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Article from Ed Slott and Company, LLC – Sarah Brenner, JD, Director of Retirement Education

This holiday season Congress has given us SECURE 2.0. With no time to spare to avoid a government shutdown, they passed the $1.7 trillion Consolidated Appropriations Act of 2023 and sent it off to the President for signature. Tucked inside the more than 4000 pages of legislation, you can find SECURE 2.0.

While this “Son of SECURE” is not exactly the game changer for IRAs that its “Dad” (the original SECURE Act) was, there are still many changes that will affect IRA owners and beneficiaries. For employer plans, there are significant changes. Not everything is effective for 2023. Some provisions are delayed for a few years.


Here are the highlights…

1) RMD age will increase to 73 for 2023

RMD age will increase to 73 for 2023: It will rise to 75, but not for a decade.


2) Savers Match introduced

The underutilized Saver’s Credit, which was intended to help lower income savers, has been overhauled and will be a government match paid directly to retirement accounts. But that won’t be effective until 2027.


3) IRA catch up indexed

Individuals who are age 50 or over can make an additional catch up contribution of $1,000. This amount will be indexed for inflation starting in 2024.


4) Supercharged plan catch up contributions

Starting in 2025, individuals who are ages 60, 61, 62, and 63 will be eligible to make larger catch up contributions to their plans.


5) More “Rothification”

The trend toward “Rothification” continues as Congress seeks immediate tax revenue. SEP and SIMPLE plans can allow Roth contributions beginning in 2023. Further, all plan catch-up contributions for age 50-or-over higher income employees must be Roth contributions, starting in 2024. Finally, beginning immediately, plans can allow employer matching contributions to be made on a Roth (after-tax) basis.


6) New exceptions to the 10% early distribution penalty

While retirement accounts are supposed to be for retirement, Congress recognizes that things can happen, and funds may need to be tapped early. SECURE 2.0 creates some new exceptions to the 10% early distribution penalty. Among these are disaster relief, domestic abuse, terminal illness and emergency need. Some of these are effective right away, but others don’t kick in until down the road.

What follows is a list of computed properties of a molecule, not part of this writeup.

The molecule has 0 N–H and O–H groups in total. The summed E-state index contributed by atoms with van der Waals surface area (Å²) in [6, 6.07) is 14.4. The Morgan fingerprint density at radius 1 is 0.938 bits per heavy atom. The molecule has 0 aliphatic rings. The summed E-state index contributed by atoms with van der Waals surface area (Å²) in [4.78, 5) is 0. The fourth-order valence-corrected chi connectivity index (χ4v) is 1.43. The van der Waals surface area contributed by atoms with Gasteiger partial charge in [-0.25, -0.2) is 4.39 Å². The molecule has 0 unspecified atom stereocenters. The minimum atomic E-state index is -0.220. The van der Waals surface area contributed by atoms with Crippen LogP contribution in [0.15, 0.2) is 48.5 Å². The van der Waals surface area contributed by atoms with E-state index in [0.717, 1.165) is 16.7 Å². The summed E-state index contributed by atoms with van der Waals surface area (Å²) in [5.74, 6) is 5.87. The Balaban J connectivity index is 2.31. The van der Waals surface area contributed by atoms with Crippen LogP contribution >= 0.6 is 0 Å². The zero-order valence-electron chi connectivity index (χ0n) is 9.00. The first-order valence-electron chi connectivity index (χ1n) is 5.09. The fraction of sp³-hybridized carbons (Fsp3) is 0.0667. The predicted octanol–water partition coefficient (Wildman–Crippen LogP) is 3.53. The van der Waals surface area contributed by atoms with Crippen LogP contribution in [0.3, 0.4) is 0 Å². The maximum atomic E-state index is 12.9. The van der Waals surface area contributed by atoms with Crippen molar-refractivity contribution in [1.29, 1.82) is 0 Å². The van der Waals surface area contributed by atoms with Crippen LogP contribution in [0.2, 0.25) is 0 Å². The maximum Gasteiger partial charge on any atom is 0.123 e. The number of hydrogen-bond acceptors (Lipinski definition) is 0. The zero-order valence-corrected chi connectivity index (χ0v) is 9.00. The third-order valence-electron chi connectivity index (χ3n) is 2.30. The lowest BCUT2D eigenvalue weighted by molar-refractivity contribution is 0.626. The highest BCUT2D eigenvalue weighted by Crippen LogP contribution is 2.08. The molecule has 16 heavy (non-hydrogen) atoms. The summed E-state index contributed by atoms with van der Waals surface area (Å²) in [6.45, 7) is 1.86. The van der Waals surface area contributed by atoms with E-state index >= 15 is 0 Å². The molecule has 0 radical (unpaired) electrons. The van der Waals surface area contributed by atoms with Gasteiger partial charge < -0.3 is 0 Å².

7) Higher SIMPLE contributions

Beginning in 2024, higher salary deferrals to SIMPLE IRAs will be allowed as well as additional nonelective contributions.


8) Rollovers from 529 plans to Roth IRAs

In response to concerns that unused funds could be trapped in a 529 plan, Congress is allowing 529 plan funds to be rolled over to Roth IRAs. The limit is $35,000, and the 529 plan must be open for more than 15 years. This becomes effective in 2024.


9) Expanded QLACs

The 25%-of assets limit is repealed, and up to $200,000 can be used from an account balance to purchase a QLAC.


10) Penalty for missed RMDs reduced

The hefty 50% penalty for missed RMDs is reduced to 25%. If the missed RMDs are corrected in a timely manner, the penalty is further reduced to 10%.


11) FEPCRS for IRAs

The IRS self-correction program, called the Employee Plans Compliance Resolution System (EPCRS), will be expanded to include inadvertent IRA errors.


12) Expanded QCDs

A one-time, $50,000 qualified charitable distribution (QCD) to a charitable gift annuity, charitable remainder unitrust, or a charitable remainder annuity trust is permitted. The QCD limit of $100,000 will be indexed for inflation beginning in 2024.


13) Repayment of qualified birth or adoption distributions

The SECURE Act included a provision that allows individuals to receive penalty-free distributions from their retirement account in the case of birth or adoption. There was no time limit on repaying these distributions. There will now be a three-year time limit.


What is also notable is what did not make the cut. While there was talk of shutting down back door Roth conversions, addressing the confusion with RMDs during the 10-year payout period under the SECURE Act, and expanding QCDs to plans, none of these items were included in the final legislation. Click here to continue reading this article.

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Copyright ©2022, Ed Slott and Company, LLC Reprinted from The Slott Report, December 2022, with permission. [“Happy Holidays! Congress Gifts SECURE 2.0”] Ed Slott and Company, LLC takes no responsibility for the current accuracy of this article.

This information is not intended to be a substitute for specific individualized tax or legal advice. We suggest that you discuss your specific situation with a qualified tax or legal advisor. Traditional IRA account owners have considerations to make before performing a Roth IRA conversion. These primarily include income tax consequences on the converted amount in the year on conversion, withdrawal limitations from a Roth IRA, and income limitations for future contributions to a Roth IRA. In addition, if you are required to take and required minimum distribution (RMD) in the year you convert, you must do so before converting to a Roth IRA. The opinions voiced in this material are for general information only and are not intended to provide specific advice or recommendations for any individual. Ed Slott is not affiliated with LPL Financial.


Blog by Greg Storen – President, Advisory Services Director

Learn more about Greg and the rest of the Storen Financial team here.